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Mat Wright is a Zend Certified Engineer and qualified designer available for freelance web development + consultation work.

Saturday, February 13, 2010

phpMyAdmin Error Code 2002

If you've stumbled across this page via a search engine then you've probably just spent the last couple of hours going round in circles with the phpMyAdmin config file or set-up script - you've added the correct hostname, the socket appears to be correct (usually /var/lib/mysql/mysql.sock) but every time you try and log in you get the message:

#2002 – The server is not responding (or local MySQL server’s socket is not correctly configured)

If you are at the end of your tether, go straight to the quick fix otherwise carry on reading.

Check List

The first think to check is obviously that the mysql daemon is definately running, the quickest way to do this is to simply use the mysqladmin ping command:

#mysqladmin ping

and you should see:

mysqld is alive

If you don't see the above (mysqld is alive) then you need to start the mysql daemon:

#mysqld_safe

With confirmation that mysqld is running you now need to make sure that you have entered the correct host, port and socket in the config file or set-up script.

The host is usually localhost however this may be different depending how you have your server setup, if you are connecting to a remote server then the host is the name of the server you are connecting to.  You can check the hostname by looking at the command line prompt whilst logged into the server where mysql is hosted :

[user@localhost]$

or

[user@someserver.com]$

In the examples above, your hostname would be either localhost or someserver.com.

The port is usually 3306 and the socket is usually /var/mysql/mysql.sock.

You can check both the port and socket using the following command:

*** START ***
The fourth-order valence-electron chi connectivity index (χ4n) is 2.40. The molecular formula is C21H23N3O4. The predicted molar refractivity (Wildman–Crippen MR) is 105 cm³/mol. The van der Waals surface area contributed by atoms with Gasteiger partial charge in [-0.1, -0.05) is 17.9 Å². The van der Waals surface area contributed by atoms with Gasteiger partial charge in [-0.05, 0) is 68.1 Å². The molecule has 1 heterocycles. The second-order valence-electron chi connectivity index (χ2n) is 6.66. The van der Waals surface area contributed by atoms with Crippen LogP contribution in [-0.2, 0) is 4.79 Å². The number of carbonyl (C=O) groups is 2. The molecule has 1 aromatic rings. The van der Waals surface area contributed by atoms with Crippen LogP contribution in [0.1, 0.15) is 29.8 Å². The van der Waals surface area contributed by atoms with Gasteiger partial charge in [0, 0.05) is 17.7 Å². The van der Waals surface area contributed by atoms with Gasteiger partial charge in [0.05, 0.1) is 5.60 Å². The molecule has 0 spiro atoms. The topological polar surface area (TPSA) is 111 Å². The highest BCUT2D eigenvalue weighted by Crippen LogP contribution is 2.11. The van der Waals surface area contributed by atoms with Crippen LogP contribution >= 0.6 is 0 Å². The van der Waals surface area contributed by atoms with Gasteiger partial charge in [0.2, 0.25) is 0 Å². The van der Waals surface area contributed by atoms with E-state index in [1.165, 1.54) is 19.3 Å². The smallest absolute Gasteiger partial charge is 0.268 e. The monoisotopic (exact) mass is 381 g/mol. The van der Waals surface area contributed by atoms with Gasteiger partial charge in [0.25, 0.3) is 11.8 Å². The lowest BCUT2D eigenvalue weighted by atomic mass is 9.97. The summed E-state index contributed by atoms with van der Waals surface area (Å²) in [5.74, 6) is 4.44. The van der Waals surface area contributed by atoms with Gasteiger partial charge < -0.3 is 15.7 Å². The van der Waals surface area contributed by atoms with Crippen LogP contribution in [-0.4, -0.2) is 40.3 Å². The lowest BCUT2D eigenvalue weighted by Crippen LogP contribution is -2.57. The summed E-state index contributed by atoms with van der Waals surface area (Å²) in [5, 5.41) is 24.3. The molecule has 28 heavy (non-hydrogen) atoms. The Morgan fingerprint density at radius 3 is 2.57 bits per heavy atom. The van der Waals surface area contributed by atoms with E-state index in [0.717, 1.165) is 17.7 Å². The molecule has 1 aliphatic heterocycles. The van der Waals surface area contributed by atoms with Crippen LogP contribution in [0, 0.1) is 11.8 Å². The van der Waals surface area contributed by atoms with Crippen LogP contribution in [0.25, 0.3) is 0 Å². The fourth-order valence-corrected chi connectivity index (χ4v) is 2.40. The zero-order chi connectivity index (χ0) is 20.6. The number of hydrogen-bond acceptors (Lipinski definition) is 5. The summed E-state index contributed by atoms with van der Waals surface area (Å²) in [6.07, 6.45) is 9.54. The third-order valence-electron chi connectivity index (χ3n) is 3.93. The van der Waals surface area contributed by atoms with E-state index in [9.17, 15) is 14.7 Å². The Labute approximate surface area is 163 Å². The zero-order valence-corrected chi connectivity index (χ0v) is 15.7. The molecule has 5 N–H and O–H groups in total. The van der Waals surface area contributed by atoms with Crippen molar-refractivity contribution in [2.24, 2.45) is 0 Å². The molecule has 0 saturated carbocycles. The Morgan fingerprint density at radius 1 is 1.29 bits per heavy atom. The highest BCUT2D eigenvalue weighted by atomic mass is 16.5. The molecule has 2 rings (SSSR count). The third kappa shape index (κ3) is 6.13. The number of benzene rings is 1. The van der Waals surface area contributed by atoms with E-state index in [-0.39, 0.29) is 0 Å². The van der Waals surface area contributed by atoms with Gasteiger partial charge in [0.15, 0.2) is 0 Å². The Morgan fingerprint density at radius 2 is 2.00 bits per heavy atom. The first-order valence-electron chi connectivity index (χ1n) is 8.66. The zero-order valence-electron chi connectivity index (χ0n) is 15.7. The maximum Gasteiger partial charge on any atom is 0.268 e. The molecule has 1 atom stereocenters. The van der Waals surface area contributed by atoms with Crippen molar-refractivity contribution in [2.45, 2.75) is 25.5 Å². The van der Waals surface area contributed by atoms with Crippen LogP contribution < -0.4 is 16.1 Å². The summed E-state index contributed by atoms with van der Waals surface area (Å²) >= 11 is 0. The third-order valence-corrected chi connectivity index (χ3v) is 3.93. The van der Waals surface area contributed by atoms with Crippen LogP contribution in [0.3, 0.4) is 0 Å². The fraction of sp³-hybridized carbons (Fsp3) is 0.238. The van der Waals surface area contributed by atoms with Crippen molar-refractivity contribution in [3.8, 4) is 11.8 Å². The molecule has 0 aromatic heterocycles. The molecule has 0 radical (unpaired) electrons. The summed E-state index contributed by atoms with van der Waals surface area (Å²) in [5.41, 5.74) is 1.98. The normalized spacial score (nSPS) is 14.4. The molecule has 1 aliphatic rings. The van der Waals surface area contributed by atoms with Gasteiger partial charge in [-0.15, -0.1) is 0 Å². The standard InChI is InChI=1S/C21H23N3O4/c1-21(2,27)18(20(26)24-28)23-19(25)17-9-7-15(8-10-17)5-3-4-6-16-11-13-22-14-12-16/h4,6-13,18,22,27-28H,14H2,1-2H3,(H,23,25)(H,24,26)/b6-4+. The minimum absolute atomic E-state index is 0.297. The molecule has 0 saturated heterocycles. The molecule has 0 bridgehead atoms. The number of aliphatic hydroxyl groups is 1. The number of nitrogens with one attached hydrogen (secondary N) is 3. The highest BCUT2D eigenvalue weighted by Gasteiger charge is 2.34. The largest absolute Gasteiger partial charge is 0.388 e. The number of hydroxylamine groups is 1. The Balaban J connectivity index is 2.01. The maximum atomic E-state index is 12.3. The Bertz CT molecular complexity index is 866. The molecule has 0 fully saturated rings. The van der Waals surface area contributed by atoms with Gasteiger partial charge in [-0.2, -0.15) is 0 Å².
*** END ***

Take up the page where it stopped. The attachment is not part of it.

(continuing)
#mysqladmin variables

This will list of of your mysql variables in alphabetical order, just scroll down to port to find out the port number and socket to confirm the socket.

Finally check you have the connection type tcp or socket. The default is tcp however some servers allow socket only connections for tightened security.
Check in the variables obtained above for skip_networking, if this is set to ON then you must set the connection type to socket otherwise leave it as tcp.

If you have checked all of the above and you are still getting the error then proceed to the quickfix below where you will find details about a common cause of this problem.

Quick Fix 

Providing mysqld is running and phpmyadmin is correctly configured (see checklist above) the issue is most likely to be the following:

A symbolic link to the socket must be created in your server's temporary directory.

The temporary directory is usually /tmp however you can double check this within your mysql variables by issuing the following command:

#mysqladmin variables

Scroll down to tmpdir to find the temporary directory that mysql uses, you may also wish to re-confirm the socket path too which is listed under socket within the variable list - the default is /var/mysql/mysql.sock.

To create the symbolic link, issue the following command:

#ln -s /var/mysql/mysql.sock /tmp

Note : Don't forget to replace /var/mysql/mysql.sock with your socket path and /tmp with your temporary directory, the above example uses the default settings.

Restart mysqld.

/etc/init.d/mysqld restart

Note : Debian and Ubuntu users should type mysql instead of mysqld.

You should now be able to log into phpMyAdmin.

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